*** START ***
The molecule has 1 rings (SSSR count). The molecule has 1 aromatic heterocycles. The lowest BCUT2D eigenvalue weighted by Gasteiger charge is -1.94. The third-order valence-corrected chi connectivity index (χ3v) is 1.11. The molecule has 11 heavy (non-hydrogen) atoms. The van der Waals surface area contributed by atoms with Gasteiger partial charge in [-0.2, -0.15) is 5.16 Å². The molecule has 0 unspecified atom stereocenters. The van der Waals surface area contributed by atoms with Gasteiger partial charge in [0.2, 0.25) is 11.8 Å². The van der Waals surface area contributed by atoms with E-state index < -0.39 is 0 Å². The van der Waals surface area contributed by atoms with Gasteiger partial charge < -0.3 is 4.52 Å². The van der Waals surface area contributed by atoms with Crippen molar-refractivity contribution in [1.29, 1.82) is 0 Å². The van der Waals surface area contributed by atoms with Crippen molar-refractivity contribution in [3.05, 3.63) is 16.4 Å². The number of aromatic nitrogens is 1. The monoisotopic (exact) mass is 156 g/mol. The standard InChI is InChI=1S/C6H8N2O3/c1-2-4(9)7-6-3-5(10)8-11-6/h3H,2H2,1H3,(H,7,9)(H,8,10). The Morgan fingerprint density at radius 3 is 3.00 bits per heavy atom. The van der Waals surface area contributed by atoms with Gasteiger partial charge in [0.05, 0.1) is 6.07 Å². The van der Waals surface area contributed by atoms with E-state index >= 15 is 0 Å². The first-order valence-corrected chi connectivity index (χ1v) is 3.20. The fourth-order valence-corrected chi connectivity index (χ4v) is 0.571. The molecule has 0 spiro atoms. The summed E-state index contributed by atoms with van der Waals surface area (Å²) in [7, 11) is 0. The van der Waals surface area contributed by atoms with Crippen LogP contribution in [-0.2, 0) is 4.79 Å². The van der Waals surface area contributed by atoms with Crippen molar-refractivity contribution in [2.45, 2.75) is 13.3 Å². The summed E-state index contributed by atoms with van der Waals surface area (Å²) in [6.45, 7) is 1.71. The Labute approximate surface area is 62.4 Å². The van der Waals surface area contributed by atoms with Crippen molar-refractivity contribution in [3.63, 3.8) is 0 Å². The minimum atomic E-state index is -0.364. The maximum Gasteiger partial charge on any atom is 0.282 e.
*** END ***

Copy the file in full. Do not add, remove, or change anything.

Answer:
The molecule has 1 rings (SSSR count). The molecule has 1 aromatic heterocycles. The lowest BCUT2D eigenvalue weighted by Gasteiger charge is -1.94. The third-order valence-corrected chi connectivity index (χ3v) is 1.11. The molecule has 11 heavy (non-hydrogen) atoms. The van der Waals surface area contributed by atoms with Gasteiger partial charge in [-0.2, -0.15) is 5.16 Å². The molecule has 0 unspecified atom stereocenters. The van der Waals surface area contributed by atoms with Gasteiger partial charge in [0.2, 0.25) is 11.8 Å². The van der Waals surface area contributed by atoms with E-state index < -0.39 is 0 Å². The van der Waals surface area contributed by atoms with Gasteiger partial charge < -0.3 is 4.52 Å². The van der Waals surface area contributed by atoms with Crippen molar-refractivity contribution in [1.29, 1.82) is 0 Å². The van der Waals surface area contributed by atoms with Crippen molar-refractivity contribution in [3.05, 3.63) is 16.4 Å². The number of aromatic nitrogens is 1. The monoisotopic (exact) mass is 156 g/mol. The standard InChI is InChI=1S/C6H8N2O3/c1-2-4(9)7-6-3-5(10)8-11-6/h3H,2H2,1H3,(H,7,9)(H,8,10). The Morgan fingerprint density at radius 3 is 3.00 bits per heavy atom. The van der Waals surface area contributed by atoms with Gasteiger partial charge in [0.05, 0.1) is 6.07 Å². The van der Waals surface area contributed by atoms with E-state index >= 15 is 0 Å². The first-order valence-corrected chi connectivity index (χ1v) is 3.20. The fourth-order valence-corrected chi connectivity index (χ4v) is 0.571. The molecule has 0 spiro atoms. The summed E-state index contributed by atoms with van der Waals surface area (Å²) in [7, 11) is 0. The van der Waals surface area contributed by atoms with Crippen LogP contribution in [-0.2, 0) is 4.79 Å². The van der Waals surface area contributed by atoms with Crippen molar-refractivity contribution in [2.45, 2.75) is 13.3 Å². The summed E-state index contributed by atoms with van der Waals surface area (Å²) in [6.45, 7) is 1.71. The Labute approximate surface area is 62.4 Å². The van der Waals surface area contributed by atoms with Crippen molar-refractivity contribution in [3.63, 3.8) is 0 Å². The minimum atomic E-state index is -0.364. The maximum Gasteiger partial charge on any atom is 0.282 e.